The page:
With the clock ticking, congressional leaders left a meeting with President Obama on Friday voicing confidence that they can strike a deal to avert the so-called "fiscal cliff" and avoid the crush of tax hikes and spending cuts that threaten to cripple the economy next year.
The meeting at the White House served as the kick-off to talks, with lawmakers face an end-of-year deadline to reach an agreement. Senate Republican Leader Mitch McConnell described the meeting as "constructive."
House Democratic Leader Nancy Pelosi said she's "confident that a solution may be in sight."
Lawmakers, though, were light on specifics other than to reiterate their positions. Pelosi said any deal "has to be about cuts" and revenue. McConnell said Republicans are "prepared to put revenue on the table provided we fix the real problem" -- a reference to Republicans' call to overhaul entitlements.
Obama, speaking at the start of the meeting, described the talks as "urgent business" and said he hoped the meeting would be the start of a "fruitful process." Press Secretary Jay Carney later described the sit-down as "constructive."
The two sides remain far apart, despite indications that middle ground could be reached. Though the "fiscal cliff" entails a host of defense and domestic spending cuts and the expiration of the Bush-era tax rates, the principal divide has been over whether to keep tax rates as they are for everyone or to let them rise for families making over $250,000.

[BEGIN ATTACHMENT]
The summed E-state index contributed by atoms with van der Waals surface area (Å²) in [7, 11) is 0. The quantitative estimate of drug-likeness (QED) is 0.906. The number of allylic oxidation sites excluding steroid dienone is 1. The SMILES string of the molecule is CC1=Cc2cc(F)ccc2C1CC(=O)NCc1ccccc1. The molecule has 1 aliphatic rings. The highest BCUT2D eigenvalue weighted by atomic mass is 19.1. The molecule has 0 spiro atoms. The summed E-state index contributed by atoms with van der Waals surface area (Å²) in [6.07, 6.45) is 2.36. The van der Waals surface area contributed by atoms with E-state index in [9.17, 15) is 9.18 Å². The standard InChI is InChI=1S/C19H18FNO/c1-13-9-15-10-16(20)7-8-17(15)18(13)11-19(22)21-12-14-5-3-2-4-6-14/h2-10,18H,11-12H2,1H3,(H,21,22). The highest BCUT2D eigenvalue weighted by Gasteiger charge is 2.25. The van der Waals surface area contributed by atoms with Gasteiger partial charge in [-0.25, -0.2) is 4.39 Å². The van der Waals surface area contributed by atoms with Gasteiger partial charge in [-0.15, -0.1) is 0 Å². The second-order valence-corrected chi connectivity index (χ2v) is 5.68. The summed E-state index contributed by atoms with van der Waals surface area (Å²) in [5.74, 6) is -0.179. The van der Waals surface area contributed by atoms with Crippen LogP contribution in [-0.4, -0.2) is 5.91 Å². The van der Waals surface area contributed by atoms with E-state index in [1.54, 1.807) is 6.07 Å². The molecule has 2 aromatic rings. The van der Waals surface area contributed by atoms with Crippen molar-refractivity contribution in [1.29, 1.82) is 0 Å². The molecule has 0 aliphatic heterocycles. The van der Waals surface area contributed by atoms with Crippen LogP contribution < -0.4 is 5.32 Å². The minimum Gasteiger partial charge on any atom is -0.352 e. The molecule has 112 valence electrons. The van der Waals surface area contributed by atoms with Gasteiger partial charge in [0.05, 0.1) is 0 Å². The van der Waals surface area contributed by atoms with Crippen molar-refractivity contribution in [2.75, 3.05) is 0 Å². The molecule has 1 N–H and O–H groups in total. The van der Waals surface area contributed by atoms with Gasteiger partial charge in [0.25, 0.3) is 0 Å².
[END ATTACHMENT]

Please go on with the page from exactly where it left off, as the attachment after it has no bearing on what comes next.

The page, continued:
Rep. Shelley Moore Capito, R-W.Va., in an interview on FoxNews.com's "Power Play" on Thursday, stepped away from the long-held party line and said a future discussion "could include tax rates."
But Capito was not among the Republican lawmakers in the room with Obama Friday, and GOP leaders so far have resisted any move to raise tax rates. Rather, they have opened the door to closing loopholes and deductions as a way to raise revenue.
At the same time, Democratic leaders have insisted on raising rates for top earners and are now facing pressure from the liberal wing of the caucus to seek more concessions from Republicans.
A group of Democratic senators, in a draft letter obtained by Fox News, this week was urging Obama to do more than end the lower Bush-era tax rates for the top 2 percent of earners. They argued that for every dollar cut from the government's bloated budget, lawmakers should impose an additional dollar in tax hikes.
"Any deal must include a one-to-one ratio of revenues to spending cuts," the senators write.
But that's a heavy hit for taxpayers. For a deficit-reduction deal worth $4 trillion -- which is a number commonly cited by economists -- that would mean $2 trillion in new taxes over the next 10 years.
They also urged that any fiscal cliff package should include more stimulus-style measures -- which would in turn require more tax hikes or spending cuts to offset them.
The proposal only served to underscore the massive, and perhaps growing, divide between the liberal and conservative wings on Capitol Hill.
At a news conference Wednesday, Obama claimed he is open to compromise.
"With respect to the tax rates, I just want to emphasize I am open to new ideas," he said. "If Republican counterparts or some Democrats have a great idea for us to raise revenue, maintain progressivity, make sure the middle class isn't getting hit, reduces our deficit, encourages growth, I'm not going to just slam the door in their face. I want to hear ideas from everybody."
But the Senate Democrats' letter showed the kind of pressure Obama could face from the left not to budge in negotiations. The letter was signed by Sen. Jay Rockefeller, D-W.Va., and Sen. Tom Harkin, D-Iowa, and the authors were looking to attract a dozen signatures.
The senators also effectively called for Medicare, Medicaid and Social Security to be walled off from any "harmful cuts."